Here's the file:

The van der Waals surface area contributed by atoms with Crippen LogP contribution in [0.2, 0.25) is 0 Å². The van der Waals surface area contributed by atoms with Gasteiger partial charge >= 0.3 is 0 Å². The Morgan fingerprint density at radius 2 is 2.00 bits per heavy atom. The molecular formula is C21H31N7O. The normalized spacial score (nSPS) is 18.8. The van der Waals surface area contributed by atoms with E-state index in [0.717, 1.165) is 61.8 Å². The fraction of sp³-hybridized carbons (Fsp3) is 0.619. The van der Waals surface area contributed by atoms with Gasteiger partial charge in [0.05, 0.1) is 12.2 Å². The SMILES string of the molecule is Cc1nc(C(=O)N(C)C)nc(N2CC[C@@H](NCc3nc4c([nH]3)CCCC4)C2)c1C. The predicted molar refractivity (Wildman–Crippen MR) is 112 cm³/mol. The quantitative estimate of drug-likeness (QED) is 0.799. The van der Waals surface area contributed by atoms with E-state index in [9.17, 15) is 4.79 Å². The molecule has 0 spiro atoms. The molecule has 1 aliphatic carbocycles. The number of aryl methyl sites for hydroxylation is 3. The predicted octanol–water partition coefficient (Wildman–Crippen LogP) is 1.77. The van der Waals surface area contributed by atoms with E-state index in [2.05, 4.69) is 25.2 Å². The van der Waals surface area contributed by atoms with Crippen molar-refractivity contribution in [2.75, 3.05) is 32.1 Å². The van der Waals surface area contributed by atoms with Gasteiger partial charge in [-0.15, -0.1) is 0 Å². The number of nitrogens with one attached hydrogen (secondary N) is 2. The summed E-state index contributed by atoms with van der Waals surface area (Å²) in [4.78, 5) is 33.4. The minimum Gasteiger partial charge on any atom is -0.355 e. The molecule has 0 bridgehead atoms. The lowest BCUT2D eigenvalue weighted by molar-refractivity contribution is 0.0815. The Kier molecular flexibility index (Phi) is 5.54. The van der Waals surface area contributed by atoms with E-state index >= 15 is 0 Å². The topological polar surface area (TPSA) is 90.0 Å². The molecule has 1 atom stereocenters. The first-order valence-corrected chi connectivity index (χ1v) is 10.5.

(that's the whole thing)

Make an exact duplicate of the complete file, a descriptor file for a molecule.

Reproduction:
The van der Waals surface area contributed by atoms with Crippen LogP contribution in [0.2, 0.25) is 0 Å². The van der Waals surface area contributed by atoms with Gasteiger partial charge >= 0.3 is 0 Å². The Morgan fingerprint density at radius 2 is 2.00 bits per heavy atom. The molecular formula is C21H31N7O. The normalized spacial score (nSPS) is 18.8. The van der Waals surface area contributed by atoms with E-state index in [0.717, 1.165) is 61.8 Å². The fraction of sp³-hybridized carbons (Fsp3) is 0.619. The van der Waals surface area contributed by atoms with Gasteiger partial charge in [0.05, 0.1) is 12.2 Å². The SMILES string of the molecule is Cc1nc(C(=O)N(C)C)nc(N2CC[C@@H](NCc3nc4c([nH]3)CCCC4)C2)c1C. The predicted molar refractivity (Wildman–Crippen MR) is 112 cm³/mol. The quantitative estimate of drug-likeness (QED) is 0.799. The van der Waals surface area contributed by atoms with E-state index in [9.17, 15) is 4.79 Å². The molecule has 0 spiro atoms. The molecule has 1 aliphatic carbocycles. The number of aryl methyl sites for hydroxylation is 3. The predicted octanol–water partition coefficient (Wildman–Crippen LogP) is 1.77. The van der Waals surface area contributed by atoms with E-state index in [2.05, 4.69) is 25.2 Å². The van der Waals surface area contributed by atoms with Crippen molar-refractivity contribution in [2.75, 3.05) is 32.1 Å². The van der Waals surface area contributed by atoms with Gasteiger partial charge in [-0.15, -0.1) is 0 Å². The number of nitrogens with one attached hydrogen (secondary N) is 2. The summed E-state index contributed by atoms with van der Waals surface area (Å²) in [4.78, 5) is 33.4. The minimum Gasteiger partial charge on any atom is -0.355 e. The molecule has 0 bridgehead atoms. The lowest BCUT2D eigenvalue weighted by molar-refractivity contribution is 0.0815. The Kier molecular flexibility index (Phi) is 5.54. The van der Waals surface area contributed by atoms with E-state index >= 15 is 0 Å². The topological polar surface area (TPSA) is 90.0 Å². The molecule has 1 atom stereocenters. The first-order valence-corrected chi connectivity index (χ1v) is 10.5.